The Chinese Academy of Sciences Institute of Science and Development (CASISD), in collaboration with the International Union for Conservation of Nature (IUCN), recently hosted a seminar with Chinese government representatives, experts, and IUCN member institutions in China to discuss the Kunming-Montreal Global Biodiversity Framework (Kunming Framework).
The Kunming Framework was adopted during the second phase of the 15th Conference of the Parties to the United Nations Convention on Biological Diversity (COP15) in 2022.
It has set 23 targets for global biodiversity protection, the most prominent of which is the “3030” target, which involves designating at least 30 percent of global land and oceans to be the subject of conservation efforts by 2030. It also promises clear support measures in the process for developing countries in terms of finance, technology, and capacity building.
At the seminar, experts and practitioners discussed the opportunities and challenges facing the Framework’s implementation, and how it ties into China’s biodiversity conservation and dual carbon goals, especially the role that nature-based solutions will play in biodiversity conservation and climate change action.
The 3030 target
According to a researcher at the Research Center for Eco-Environmental Sciences at the Chinese Academy of Sciences, China’s nature reserve system is one of the key missions for the country to achieve sustainable development and protection of its ecosystem.
In this regard, China has already set the goal to build the world’s largest national park system and form a nature reserve system with national parks as the mainstay which will include nearly 10,000 nature reserves covering more than 18 percent of the country’s land.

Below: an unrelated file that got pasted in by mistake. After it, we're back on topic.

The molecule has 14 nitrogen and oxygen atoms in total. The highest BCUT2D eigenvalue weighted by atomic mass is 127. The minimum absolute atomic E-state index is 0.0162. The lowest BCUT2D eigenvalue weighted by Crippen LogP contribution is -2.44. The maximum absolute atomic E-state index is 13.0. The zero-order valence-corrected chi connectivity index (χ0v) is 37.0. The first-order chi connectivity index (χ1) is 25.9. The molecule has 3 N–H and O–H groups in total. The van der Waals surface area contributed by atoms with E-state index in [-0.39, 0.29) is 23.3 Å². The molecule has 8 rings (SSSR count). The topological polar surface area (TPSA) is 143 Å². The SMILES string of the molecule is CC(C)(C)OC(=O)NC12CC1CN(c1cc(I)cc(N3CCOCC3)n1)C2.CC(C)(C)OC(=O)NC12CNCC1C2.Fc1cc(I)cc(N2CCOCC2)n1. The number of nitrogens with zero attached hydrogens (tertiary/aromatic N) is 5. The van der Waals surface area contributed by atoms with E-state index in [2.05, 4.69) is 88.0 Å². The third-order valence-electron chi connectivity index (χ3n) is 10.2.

However, China’s nature reserve system also faces a host of problems. In the past, nature reserves were mostly established through a bottom-up approach. Many of the existing nature reserves do not have reasonable layouts and are scattered across the country in a rather random manner.
Therefore, the phenomenon of fragmentation and isolation of nature reserves is serious. Different types of reserves were set up in overlapping spaces, reducing the overall effectiveness of conservation efforts.
In the seminar, Professor Lv Zhi from the School of Life Sciences at Peking University suggested that to achieve the 3030 target, spatial limits should be abolished. Stakeholders and decision-makers should incorporate ecological protection demands and biodiversity considerations when planning for non-ecological protection areas such as agricultural and urban areas.
Professor Lv believes it is unlikely to increase the land for nature reserves on a large scale. Also, Other Effective area-based Conservation Measures (OECMs) are a potential mechanism for conservation that should not be overlooked. The professor wants the government to establish monitoring and evaluation mechanisms for OECMs and a national record-keeping and filing system.
The synergy between biodiversity and climate resilience
Research by Chinese scientists shows that the conservation and restoration of China’s ecosystems could result in the absorbtion of about 600 million tons of CO2 every year. Therefore, improving the quality of ecosystems, increasing the carbon sink per unit area, and enhancing the various functions of ecosystems are the focuses of future ecosystem conservation and restoration in China.
Nature-based Solutions (NbS) play an indispensable role in improving biodiversity and climate resilience. In China, NbS still faces problems such as the lack of standards and technical specifications, disconnection between different responsible departments, and unclear goals and action plans.
In his concluding remarks, Zhang Yan, director of the IUCN China Representative Office, said that stakeholders should continue to promote the application and practice of NbS and OECMs in China through interdisciplinary, cross-industry, and cross-disciplinary dialogues and cooperation.